Even so, I didn't empathize with the characters the way I did in Human Stain or American Pastoral. It lacked the memorable, raw scenes where vulnerability, rage, eroticism and fear all come to a head. Don't stray too far from wanting this book-- Roth when he is not at his best is still better than almost everyone else.
Sometimes that is all I want from a reading, and I got it here. I was also entertained. She is not as clever as Bill Bryson or Sarah Vowell, two who make a living on enlightening while entertaining, but she can at least be mentioned in the same sentance as them.
One disappointment, perhaps because of a deadline, is that little is said about plastination-- the process of turning body tissue into plastic. I saw the controversial show in Denver of posed plastinated bodies and it was amazing. She mentions an earlier show in Europe but obviously didn't see it. It is too bad, because this is the biggest thing to happen to the corpse in decades.
I will begin by admitting that I am a fan of Roth. I am also willing to admit that only those who appreciate the author will enjoy this book. It lacks the power of American Pastoral and Human Stain(where I would recommend you start) but then again, so do almost all books. It is also brief, which seemed to prevent me from getting too invested in the characters.
I make it a point to read Pulitzer Prize winners, finding them to be consistantly well chosen and aligned well with my tastes. I also tend to enjoy first person narratives which seem to bond me tightly to the main character. For me, neither came true with this novel.
In fairness, I have recently visited the worlds of Roth, Hemmingway and Dostyevski, all of whom create characer who affect your own being. This novel, however, is best described as a folksy sermon in the same vein as the many preachers who like to teach life lessons based on their own life stories. Throughout we get to hear about a quaint small town tale or a Biblical quandary or "ah, shucks, I am such a fool" self-deprications that never seem forthright. It adds up to be cute, charming, and safe.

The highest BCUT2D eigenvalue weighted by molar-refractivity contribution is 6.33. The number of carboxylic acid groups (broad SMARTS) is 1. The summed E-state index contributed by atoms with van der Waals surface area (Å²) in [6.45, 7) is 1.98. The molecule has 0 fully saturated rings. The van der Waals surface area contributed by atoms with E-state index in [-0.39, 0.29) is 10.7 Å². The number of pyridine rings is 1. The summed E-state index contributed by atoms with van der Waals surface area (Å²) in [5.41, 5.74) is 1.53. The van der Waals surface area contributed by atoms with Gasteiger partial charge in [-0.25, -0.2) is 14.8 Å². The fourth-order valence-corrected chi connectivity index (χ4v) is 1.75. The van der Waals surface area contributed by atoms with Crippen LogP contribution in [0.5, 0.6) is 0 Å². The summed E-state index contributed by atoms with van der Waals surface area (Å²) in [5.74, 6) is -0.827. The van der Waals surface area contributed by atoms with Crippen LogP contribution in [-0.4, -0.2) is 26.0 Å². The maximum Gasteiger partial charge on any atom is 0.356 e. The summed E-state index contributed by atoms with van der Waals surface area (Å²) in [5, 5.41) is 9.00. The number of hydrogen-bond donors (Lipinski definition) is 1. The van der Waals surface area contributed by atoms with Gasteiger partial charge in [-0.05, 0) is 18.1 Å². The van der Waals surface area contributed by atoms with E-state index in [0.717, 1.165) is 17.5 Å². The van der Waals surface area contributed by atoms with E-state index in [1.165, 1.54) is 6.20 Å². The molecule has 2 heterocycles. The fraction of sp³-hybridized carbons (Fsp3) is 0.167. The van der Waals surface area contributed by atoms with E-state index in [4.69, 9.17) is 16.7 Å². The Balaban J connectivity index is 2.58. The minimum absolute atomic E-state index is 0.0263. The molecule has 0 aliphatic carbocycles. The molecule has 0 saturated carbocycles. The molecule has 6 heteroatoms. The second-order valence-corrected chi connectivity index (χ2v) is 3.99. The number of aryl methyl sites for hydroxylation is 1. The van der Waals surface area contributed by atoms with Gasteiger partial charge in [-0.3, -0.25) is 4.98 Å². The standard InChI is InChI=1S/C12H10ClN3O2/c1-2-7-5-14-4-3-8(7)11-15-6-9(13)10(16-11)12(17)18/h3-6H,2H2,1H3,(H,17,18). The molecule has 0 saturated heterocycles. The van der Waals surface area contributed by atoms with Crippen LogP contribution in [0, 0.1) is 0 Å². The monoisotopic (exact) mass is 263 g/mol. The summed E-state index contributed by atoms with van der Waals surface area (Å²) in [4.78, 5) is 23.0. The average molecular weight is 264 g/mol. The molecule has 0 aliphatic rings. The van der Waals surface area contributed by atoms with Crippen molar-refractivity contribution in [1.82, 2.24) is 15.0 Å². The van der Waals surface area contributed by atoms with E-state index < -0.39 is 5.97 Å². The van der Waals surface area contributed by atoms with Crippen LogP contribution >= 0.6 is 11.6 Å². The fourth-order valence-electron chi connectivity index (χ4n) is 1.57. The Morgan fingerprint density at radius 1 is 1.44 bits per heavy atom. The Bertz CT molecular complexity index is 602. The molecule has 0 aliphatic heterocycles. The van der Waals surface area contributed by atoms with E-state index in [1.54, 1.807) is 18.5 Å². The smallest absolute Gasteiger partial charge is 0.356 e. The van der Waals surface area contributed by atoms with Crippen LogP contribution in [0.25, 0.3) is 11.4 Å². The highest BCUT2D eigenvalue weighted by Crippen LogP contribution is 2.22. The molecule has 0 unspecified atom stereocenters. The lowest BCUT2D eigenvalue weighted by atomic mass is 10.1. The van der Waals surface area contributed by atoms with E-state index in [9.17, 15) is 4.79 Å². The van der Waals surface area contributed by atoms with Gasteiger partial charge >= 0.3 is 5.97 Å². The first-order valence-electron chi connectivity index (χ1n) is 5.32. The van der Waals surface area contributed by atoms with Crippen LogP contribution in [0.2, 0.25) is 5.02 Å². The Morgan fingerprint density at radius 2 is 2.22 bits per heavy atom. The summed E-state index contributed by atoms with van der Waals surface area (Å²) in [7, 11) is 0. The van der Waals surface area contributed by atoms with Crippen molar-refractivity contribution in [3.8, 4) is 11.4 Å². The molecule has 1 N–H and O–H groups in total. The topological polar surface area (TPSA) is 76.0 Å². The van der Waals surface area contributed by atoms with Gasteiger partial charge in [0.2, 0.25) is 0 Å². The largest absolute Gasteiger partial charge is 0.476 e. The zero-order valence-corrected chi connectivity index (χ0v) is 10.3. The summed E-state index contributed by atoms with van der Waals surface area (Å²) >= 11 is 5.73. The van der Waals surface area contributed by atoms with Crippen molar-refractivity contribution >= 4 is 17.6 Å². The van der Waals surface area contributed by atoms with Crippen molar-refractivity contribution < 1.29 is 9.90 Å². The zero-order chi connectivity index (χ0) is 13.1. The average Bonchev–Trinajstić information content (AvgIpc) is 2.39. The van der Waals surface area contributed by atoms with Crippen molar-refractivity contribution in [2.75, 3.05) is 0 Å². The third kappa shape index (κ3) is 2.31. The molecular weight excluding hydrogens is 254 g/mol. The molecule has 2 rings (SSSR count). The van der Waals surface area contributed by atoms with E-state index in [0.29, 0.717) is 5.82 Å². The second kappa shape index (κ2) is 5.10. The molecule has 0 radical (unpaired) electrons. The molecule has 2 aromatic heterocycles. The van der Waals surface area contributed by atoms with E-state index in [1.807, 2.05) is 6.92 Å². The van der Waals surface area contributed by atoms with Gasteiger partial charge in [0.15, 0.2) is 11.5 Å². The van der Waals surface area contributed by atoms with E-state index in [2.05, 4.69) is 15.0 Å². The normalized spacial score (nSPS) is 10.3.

In short, it seems to be well suited for Oprah's audiences, not for literary awards.
Hemingway has a way with turning a typically feminine way of introspective storytelling into a novel brimming with testosterone. Unlike modern adventure writers like Jack Higgins and Tom Clancy, Hemingway creates a real world both physically and emotionally. Similar events occur-- guns, murder, sex, bombs, heroism, treachery-- but here I feel like I lived it, whereas with others I feel like I watched a movie. And, as I have found is so critical with audio, the interpretive reading is very good.
I love classic literature, and based on customer reviews I chose this version because of the praise for the narrator. However, I simply cannot get myself to complete this novel, not because of the length but because it cannot hold my attention. Far be it from me to criticize the story which has stood the test of time triumphantly; no, I lay blame on the narrator. He has different voices for all the different characters (although these Spaniards all have British accents), but the repetitiveness of his interpretation is a failure, especially with Quixote and Panza. They speak during battle the same way they do preparing for sleep. A few hours of this, not bad. Over 30 hours-- I just can't do it.
Ah, does Irving have the power to move me... If you are a militant pro-lifer, you should probably stay away-- although I would love for you to read this to help you understand why there needs to be a separation of church and state. Never predictable, narrated well, characters both flawed and thought-provoking, and a plot that moves right along, this book itself is a "prince of Maine", a "king of New England."